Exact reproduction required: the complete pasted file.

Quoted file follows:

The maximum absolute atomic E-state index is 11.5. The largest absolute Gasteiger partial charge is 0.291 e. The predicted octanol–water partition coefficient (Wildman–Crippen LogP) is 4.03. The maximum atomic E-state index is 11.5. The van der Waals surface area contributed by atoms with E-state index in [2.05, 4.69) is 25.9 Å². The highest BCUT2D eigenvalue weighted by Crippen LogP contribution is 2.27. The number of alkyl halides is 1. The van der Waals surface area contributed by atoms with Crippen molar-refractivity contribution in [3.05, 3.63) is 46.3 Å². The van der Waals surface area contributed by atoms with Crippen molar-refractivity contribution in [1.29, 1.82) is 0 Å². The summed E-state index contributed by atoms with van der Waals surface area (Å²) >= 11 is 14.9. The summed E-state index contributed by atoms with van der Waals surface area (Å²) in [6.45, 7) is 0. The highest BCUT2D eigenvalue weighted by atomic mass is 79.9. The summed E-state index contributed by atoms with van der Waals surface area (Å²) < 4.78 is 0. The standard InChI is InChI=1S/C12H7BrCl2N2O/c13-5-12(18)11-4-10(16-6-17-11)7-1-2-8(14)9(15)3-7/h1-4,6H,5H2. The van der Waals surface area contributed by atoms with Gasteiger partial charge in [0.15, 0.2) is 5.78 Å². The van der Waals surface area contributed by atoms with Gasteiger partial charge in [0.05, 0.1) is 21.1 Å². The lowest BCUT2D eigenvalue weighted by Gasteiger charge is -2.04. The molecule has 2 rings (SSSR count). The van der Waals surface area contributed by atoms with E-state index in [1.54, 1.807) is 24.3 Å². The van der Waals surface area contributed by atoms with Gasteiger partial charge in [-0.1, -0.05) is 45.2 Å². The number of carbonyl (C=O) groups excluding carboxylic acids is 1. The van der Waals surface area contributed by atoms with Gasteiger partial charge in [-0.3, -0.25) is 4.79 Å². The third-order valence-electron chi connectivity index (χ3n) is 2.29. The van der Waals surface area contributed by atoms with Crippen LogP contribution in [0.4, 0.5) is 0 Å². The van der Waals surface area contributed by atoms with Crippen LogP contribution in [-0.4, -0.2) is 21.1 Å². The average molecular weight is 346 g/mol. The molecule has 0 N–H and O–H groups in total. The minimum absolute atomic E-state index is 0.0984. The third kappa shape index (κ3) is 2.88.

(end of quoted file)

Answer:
The maximum absolute atomic E-state index is 11.5. The largest absolute Gasteiger partial charge is 0.291 e. The predicted octanol–water partition coefficient (Wildman–Crippen LogP) is 4.03. The maximum atomic E-state index is 11.5. The van der Waals surface area contributed by atoms with E-state index in [2.05, 4.69) is 25.9 Å². The highest BCUT2D eigenvalue weighted by Crippen LogP contribution is 2.27. The number of alkyl halides is 1. The van der Waals surface area contributed by atoms with Crippen molar-refractivity contribution in [3.05, 3.63) is 46.3 Å². The van der Waals surface area contributed by atoms with Crippen molar-refractivity contribution in [1.29, 1.82) is 0 Å². The summed E-state index contributed by atoms with van der Waals surface area (Å²) >= 11 is 14.9. The summed E-state index contributed by atoms with van der Waals surface area (Å²) in [6.45, 7) is 0. The highest BCUT2D eigenvalue weighted by atomic mass is 79.9. The summed E-state index contributed by atoms with van der Waals surface area (Å²) < 4.78 is 0. The standard InChI is InChI=1S/C12H7BrCl2N2O/c13-5-12(18)11-4-10(16-6-17-11)7-1-2-8(14)9(15)3-7/h1-4,6H,5H2. The van der Waals surface area contributed by atoms with Gasteiger partial charge in [0.15, 0.2) is 5.78 Å². The van der Waals surface area contributed by atoms with Gasteiger partial charge in [0.05, 0.1) is 21.1 Å². The lowest BCUT2D eigenvalue weighted by Gasteiger charge is -2.04. The molecule has 2 rings (SSSR count). The van der Waals surface area contributed by atoms with E-state index in [1.54, 1.807) is 24.3 Å². The van der Waals surface area contributed by atoms with Gasteiger partial charge in [-0.1, -0.05) is 45.2 Å². The number of carbonyl (C=O) groups excluding carboxylic acids is 1. The van der Waals surface area contributed by atoms with Gasteiger partial charge in [-0.3, -0.25) is 4.79 Å². The third-order valence-electron chi connectivity index (χ3n) is 2.29. The van der Waals surface area contributed by atoms with Crippen LogP contribution in [0.4, 0.5) is 0 Å². The van der Waals surface area contributed by atoms with Crippen LogP contribution in [-0.4, -0.2) is 21.1 Å². The average molecular weight is 346 g/mol. The molecule has 0 N–H and O–H groups in total. The minimum absolute atomic E-state index is 0.0984. The third kappa shape index (κ3) is 2.88.